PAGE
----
🚣♂️ The Evolution of Olympic Preparation: From Berlin 1936 to Today 🚣♂️
As someone who has felt the exhilaration of Olympic gold around my neck, I couldn’t help but be captivated by the preparation methods used by the American men’s eight in “The Boys in the Boat.” During their journey to the 1936 Berlin Olympics, the coach advised them to do nothing. While this strategy ultimately led them to victory, it’s a stark contrast to how athletes, including myself, prepare today.
In my lead-up to Olympic gold, the idea of doing “nothing” was unthinkable. Keeping the “engine lubed,” so to speak, was vital if rowing was not a training possibility. . Light jogs, yoga stretches, and visualization exercises were part of my regimen to ensure that both body and mind were in sync for the performance of a lifetime.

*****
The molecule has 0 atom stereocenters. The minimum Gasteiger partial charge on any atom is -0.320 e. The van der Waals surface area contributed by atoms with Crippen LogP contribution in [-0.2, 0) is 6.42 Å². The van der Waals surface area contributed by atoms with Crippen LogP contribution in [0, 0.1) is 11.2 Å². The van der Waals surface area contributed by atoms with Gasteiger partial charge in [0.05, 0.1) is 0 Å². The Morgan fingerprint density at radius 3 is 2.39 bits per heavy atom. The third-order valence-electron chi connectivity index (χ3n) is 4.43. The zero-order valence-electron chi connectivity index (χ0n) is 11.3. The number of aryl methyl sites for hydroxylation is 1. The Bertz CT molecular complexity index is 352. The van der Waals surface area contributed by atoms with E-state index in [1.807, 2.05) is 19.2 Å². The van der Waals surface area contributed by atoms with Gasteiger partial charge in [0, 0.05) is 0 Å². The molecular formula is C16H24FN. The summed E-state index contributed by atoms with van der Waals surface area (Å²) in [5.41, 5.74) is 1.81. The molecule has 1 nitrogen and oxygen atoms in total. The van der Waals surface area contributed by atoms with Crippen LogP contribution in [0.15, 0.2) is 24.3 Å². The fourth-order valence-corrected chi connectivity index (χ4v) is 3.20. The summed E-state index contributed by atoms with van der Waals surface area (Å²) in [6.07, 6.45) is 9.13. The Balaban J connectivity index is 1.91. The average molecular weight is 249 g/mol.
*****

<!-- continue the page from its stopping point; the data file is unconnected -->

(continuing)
Notably, one rower from the 1936 team, Don Hume, fell ill during the journey. Could more active preparation methods have made a difference? We’ll never know. But today, athletes like me leave nothing to chance. We ensure our “body engines” are primed and ready so that when the moment comes, we’re not just participants—we’re contenders.